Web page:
Six months ago, we were stabbed in the heart. The murder of my daughter, Marielle Franco, in the center of Rio de Janeiro on March 14, left an immense void—one the size of Marielle’s presence in our lives. My family hasn’t been the same since that night, nor has that of her driver Anderson Gomes, who was also murdered. No one can prepare themselves for the loss of a daughter. Every day I ask myself what an elected city councillor and well-known human rights defender can have done to generate so much violence. I still have no answers.
From a young age, Marielle stood out from the crowd. She was a natural leader at school, at the church and in the projects she took part in. She was involved in community vegetable gardens, college preparatory courses for the underprivileged and movements against violence, always with the aim of helping others. She believed that collective organization based on solidarity could change the world. Doing things for others made her feel good. Her sense of responsibility was so great and she dreamed so big that, in 2016, she decided to stand for public office as a city councillor in Rio de Janeiro, the second largest city in Brazil.
Her campaign was one of the most beautiful experiences in the city’s political history. It involved black women, feminists, young people and residents of the favelas. She received the fifth most votes and the second most in her party. Marielle was unique in the way that she stood up not just for minorities, but for everyone.She succeeded in taking a human rights movement into parliament at a time when the Brazilian population had lost its faith in institutional politics. It was the start of a transformative process.
My daughter’s life was cut short. It was clear that she was destined to rise to another level in public life. Many believed her future would be in the capital, Brasília—the necessary political path to further the collective interests that she believed in and represented so coherently. But since her murder, Marielle has risen even further, her influence spreading to the wider world. Thousands of people have taken to the streets in different capitals, speaking out through various channels and in various languages. Because of a tragedy, my daughter has become much more widely known than anyone expected.
Six months have passed since the brutal crime that took my daughter’s life and we still don’t have any answers. I went to Italy to meet Pope Francis to tell him Marielle’s story and ask him to reiterate our call for justice. Each month we appeal to the different authorities responsible for the investigation to solve the crime. Meanwhile, in the streets, people express affection, and embrace me. They are girls for whom Marielle is a role model; they wear my daughter’s picture on their chests as badges or stickers wherever they go. While all the support in Brazil and around the world will not take away our pain, it motivates us to keep pursuing justice.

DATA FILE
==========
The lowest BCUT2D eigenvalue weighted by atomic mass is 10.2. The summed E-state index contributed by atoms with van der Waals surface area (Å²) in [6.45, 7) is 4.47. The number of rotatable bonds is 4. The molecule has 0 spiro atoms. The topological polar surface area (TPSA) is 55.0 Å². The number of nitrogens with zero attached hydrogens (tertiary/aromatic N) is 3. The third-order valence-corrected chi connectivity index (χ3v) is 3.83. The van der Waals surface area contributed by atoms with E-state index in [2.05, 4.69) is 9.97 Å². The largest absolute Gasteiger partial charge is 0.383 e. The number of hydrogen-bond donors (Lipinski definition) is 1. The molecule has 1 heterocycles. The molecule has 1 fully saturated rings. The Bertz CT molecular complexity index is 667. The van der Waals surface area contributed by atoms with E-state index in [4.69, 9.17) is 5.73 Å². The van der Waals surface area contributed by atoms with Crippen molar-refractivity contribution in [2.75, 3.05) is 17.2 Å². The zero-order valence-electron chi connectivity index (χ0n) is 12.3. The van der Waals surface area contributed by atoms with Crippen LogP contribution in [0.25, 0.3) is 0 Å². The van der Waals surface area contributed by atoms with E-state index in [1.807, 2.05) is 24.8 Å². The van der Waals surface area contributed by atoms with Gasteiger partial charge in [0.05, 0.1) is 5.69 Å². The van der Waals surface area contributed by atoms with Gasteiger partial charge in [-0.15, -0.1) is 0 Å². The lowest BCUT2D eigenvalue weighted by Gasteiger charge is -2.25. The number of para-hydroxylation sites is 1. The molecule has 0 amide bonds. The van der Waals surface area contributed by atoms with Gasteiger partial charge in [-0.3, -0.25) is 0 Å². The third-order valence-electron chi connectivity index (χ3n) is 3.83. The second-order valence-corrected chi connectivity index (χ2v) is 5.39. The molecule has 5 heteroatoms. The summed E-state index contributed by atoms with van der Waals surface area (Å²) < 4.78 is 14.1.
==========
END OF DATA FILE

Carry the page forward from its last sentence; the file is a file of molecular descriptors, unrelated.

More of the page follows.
Giving support to those who most needed it was the central thread of my daughter’s story. Marielle dedicated part of her existence to supporting mothers at the most difficult time in their lives, when they were feeling the pain of having lost a child in a violent way—many of them killed by agents of the state who should have been protecting them. She was fighting a flawed public security policy that kills thousands of young black people every year. Today, those mothers have been sharing that feeling with me. My pain is more recent, but it is just as great as theirs. Mothers visit and call me daily, want to know how I am, and encourage me to keep my head up. My daughter did that for them and now they are doing it for me.
I will never forget the warmth I have received. I feel Marielle’s presence in every gesture of solidarity—solidarity that leads to the hope of clarifying what motivated someone to commit such an atrocity that night. Marielle worked to hold the system to account and it bothered people that she was a black woman from the favela who dared to be in a space that has not historically been occupied by people like her.
Today, I feel we are winning because we are resisting and mobilizing with Amnesty International and activists around the world. With each passing day, international recognition of the example set by my daughter is growing and is transformed into a fight for justice, to hold the Brazilian state to account. Marielle was a gentle woman, an example of how the fight can be carried out with love. She inspired wherever she went. She was a human rights defender who dedicated her life to doing good. We need to know who killed my daughter and who ordered her murder. My family will not rest until we have answers about this crime.
Marinete da Silva is a lawyer and the mother of Marielle Franco.
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